Feral Hogs Attacked and Killed a Woman on Her Way to Work in Texas

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A woman in Texas was found dead outside the home of an elderly couple she cared for after being attacked by a group of feral hogs on Sunday morning.

The victim, 59-year-old Christine Rollins, arrived at work in the rural southeast Texan town of Anahuac around 6 a.m. on Sunday when it was still dark. The 84-year-old homeowner found Rollins’ body lying in the front yard when he looked outside after she didn’t arrive at their door for work.

Police were called and initially considered the possibility that Rollins had died of a medical condition before her body was discovered by the feral hogs.

However, an autopsy Monday confirmed the cause of death as loss of blood “due to feral hog assault,” Chambers County Sheriff Brian Hawthorne told reporters during a news conference.

“It looks like she got out of her car and locked it,” Hawthorne said. “[She] was probably trying to make her way to the front door when, it appears, these animals must have come along.”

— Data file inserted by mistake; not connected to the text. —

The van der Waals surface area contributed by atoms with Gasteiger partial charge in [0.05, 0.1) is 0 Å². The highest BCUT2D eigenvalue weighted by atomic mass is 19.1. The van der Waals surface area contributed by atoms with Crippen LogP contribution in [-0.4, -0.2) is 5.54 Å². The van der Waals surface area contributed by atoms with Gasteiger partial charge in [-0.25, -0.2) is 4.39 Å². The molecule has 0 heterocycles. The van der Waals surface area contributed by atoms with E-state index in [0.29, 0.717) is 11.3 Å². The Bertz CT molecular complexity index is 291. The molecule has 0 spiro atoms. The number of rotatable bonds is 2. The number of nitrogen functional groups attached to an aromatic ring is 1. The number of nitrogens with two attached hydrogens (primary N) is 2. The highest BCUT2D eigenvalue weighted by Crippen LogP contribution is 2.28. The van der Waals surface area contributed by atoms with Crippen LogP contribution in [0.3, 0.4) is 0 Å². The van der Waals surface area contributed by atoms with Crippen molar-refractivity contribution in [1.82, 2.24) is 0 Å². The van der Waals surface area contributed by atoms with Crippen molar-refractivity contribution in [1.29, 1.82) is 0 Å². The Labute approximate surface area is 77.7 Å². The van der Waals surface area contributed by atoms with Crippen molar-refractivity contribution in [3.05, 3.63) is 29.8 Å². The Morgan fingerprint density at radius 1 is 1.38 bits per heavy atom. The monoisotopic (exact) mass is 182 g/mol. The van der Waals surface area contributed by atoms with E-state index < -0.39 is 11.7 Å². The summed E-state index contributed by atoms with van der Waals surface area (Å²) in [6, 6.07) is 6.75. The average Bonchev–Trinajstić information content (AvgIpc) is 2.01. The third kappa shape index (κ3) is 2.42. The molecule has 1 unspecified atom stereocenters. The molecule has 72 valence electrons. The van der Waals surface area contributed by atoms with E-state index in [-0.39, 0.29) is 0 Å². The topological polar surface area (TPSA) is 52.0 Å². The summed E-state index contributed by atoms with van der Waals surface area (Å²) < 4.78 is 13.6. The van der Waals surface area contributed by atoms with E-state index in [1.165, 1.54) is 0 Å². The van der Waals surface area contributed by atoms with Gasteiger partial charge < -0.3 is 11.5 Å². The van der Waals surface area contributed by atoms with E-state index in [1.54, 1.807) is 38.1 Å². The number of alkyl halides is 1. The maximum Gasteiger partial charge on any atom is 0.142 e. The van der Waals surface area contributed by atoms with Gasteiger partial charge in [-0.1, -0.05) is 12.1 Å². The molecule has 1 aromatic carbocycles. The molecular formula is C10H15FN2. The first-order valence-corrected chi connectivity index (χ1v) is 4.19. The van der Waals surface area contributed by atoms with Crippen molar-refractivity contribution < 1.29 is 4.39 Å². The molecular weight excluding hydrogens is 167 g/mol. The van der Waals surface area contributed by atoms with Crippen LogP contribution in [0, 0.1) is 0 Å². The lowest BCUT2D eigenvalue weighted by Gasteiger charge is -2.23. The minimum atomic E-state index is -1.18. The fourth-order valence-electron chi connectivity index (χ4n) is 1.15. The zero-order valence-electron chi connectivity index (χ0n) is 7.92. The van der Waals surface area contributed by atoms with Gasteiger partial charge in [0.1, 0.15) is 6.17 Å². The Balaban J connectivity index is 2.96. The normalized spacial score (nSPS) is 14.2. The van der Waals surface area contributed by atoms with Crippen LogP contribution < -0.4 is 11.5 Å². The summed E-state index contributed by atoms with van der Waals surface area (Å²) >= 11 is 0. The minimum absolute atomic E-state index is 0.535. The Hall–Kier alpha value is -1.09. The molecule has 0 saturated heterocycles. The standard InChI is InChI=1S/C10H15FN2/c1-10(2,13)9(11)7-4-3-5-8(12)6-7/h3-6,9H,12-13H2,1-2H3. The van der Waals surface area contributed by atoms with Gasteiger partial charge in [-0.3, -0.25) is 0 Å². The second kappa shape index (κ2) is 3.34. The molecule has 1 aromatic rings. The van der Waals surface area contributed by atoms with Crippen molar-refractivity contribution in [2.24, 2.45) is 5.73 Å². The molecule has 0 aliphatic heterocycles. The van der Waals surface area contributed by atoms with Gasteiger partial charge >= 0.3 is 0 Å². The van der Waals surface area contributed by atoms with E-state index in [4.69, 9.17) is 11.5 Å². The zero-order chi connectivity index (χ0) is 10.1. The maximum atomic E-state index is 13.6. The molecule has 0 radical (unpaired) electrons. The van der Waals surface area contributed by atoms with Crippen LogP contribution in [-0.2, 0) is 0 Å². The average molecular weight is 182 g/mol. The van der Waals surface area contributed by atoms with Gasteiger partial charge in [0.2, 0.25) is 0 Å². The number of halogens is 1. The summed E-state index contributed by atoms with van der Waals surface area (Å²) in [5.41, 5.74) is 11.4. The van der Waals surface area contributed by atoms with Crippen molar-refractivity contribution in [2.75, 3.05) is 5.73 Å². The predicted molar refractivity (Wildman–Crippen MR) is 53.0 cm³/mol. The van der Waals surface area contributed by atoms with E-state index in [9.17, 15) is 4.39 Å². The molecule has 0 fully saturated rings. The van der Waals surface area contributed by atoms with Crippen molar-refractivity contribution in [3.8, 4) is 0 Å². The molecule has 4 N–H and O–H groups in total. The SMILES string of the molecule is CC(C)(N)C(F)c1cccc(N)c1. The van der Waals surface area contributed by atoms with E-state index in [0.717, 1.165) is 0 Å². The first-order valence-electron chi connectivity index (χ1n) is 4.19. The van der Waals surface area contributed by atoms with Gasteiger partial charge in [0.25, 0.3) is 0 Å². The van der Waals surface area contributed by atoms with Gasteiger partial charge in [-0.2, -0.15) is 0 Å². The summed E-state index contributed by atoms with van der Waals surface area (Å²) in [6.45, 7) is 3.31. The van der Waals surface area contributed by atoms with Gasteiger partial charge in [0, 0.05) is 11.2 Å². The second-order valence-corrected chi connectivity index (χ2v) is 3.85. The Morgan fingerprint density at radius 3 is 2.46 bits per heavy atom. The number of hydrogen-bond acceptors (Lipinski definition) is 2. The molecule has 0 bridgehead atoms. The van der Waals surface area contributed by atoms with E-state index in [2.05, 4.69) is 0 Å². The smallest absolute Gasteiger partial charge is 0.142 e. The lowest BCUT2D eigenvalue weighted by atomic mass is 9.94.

The medical examination found that Rollins was attacked by “multiple hogs” based on the various size of the bites on her body.

“There is no question in the medical examiner’s mind that this was feral hogs that caused her death,” Hawthorne said, adding: “In my 35 years, I will tell you it’s one of the worst things I’ve ever seen.”

READ: Feral hogs are tearing up Texas. so people are shooting them from helicopters

Feral hogs have taken over some pasture land around the home, Hawthorne said, adding that they are a problem throughout Chambers County. Attacks on humans, however, are extremely rare.

Feral hogs are one of the most destructive invasive species in the U.S. and have long been a problem for Texas farmers.

The hogs cause roughly $1.5 billion in damage each year, according to the U.S. Department of Agriculture, tearing up crops and property, eating endangered species, and spreading diseases to livestock and humans.

The USDA estimates there are about 6 million hogs across the U.S. and approximately half of them live in Texas.

READ: This is a story about Italian coke dealers, $22,000 in hidden drugs, and feral hogs

The problem is so great that in 2011 the state made it legal for helicopter companies to take anyone — even tourists — hunting for feral hogs.

Cover: Feral hogs run for cover as a Robinson R 22 helicopter, piloted by Mark Shimek, tries to get ahead of them during a demonstration at the Pipkin Ranch Wednesday, Sept. 21, 2011 in south Jefferson County, Texas. (AP Photo/The Beaumont Enterprise, Dave Ryan)


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